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Biological Chemistry

Drug Combo Speeds Diabetic Wound Healing

Drug Discovery: Adding one enzyme while inhibiting another accelerates healing in mouse model of diabetic wounds

by Celia Henry Arnaud
November 30, 2015 | A version of this story appeared in Volume 93, Issue 47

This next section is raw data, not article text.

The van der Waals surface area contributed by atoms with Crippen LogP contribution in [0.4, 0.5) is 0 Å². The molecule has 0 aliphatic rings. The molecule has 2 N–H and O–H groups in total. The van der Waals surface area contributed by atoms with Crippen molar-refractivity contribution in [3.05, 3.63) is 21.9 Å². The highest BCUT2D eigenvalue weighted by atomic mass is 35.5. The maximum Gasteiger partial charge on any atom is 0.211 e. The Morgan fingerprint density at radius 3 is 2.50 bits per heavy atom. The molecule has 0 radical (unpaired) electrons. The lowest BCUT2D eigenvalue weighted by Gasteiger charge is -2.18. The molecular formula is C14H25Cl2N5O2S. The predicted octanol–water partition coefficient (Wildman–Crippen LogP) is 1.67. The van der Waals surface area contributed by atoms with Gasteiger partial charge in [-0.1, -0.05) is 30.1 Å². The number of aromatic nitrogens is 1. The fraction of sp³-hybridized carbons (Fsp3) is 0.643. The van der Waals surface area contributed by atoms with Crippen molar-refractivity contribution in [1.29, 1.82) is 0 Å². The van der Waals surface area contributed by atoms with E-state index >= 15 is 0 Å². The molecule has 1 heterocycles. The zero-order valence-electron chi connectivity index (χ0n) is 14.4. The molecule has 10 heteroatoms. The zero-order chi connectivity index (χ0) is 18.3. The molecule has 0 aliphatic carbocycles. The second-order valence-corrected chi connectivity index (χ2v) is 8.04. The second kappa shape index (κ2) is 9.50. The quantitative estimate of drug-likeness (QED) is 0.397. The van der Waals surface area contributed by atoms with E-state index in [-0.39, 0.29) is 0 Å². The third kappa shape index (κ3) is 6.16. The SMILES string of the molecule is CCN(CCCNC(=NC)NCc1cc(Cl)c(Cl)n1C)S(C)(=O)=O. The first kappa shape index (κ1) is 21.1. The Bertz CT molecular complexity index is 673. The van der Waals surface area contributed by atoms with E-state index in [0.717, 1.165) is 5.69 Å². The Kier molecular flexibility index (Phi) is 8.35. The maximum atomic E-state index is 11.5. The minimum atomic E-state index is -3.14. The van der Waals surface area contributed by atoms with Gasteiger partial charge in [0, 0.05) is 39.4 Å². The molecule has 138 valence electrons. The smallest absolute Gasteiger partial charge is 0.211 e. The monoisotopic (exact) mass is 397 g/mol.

Chronic wounds that won’t heal are a common complication of diabetes. Because scientists don’t understand the reasons for the healing problems, few treatment options are available. Previous work with mouse models of diabetic wounds suggests that elevated levels of two matrix metalloproteinase enzymes—MMP-8 and MMP-9—might play a role. Because MMP-8 is also found in nondiabetic wounds, scientists think it has a beneficial effect. Levels of MMP-9, in contrast, are elevated only in diabetic wounds, suggesting it might contribute to the inability of those wounds to heal. Mayland Chang and coworkers at the University of Notre Dame targeted those two MMPs with a combination therapy that accelerates healing in a diabetic-wound mouse model (Proc. Natl. Acad. Sci. USA 2015, DOI: 10.1073/pnas.1517847112). The researchers topically applied active MMP-8 and a small-molecule inhibitor of MMP-9 known as ND-336 to mice. The combination decreases inflammation, enhances formation of new blood vessels, which are needed for healing, and speeds healing more than either treatment alone.


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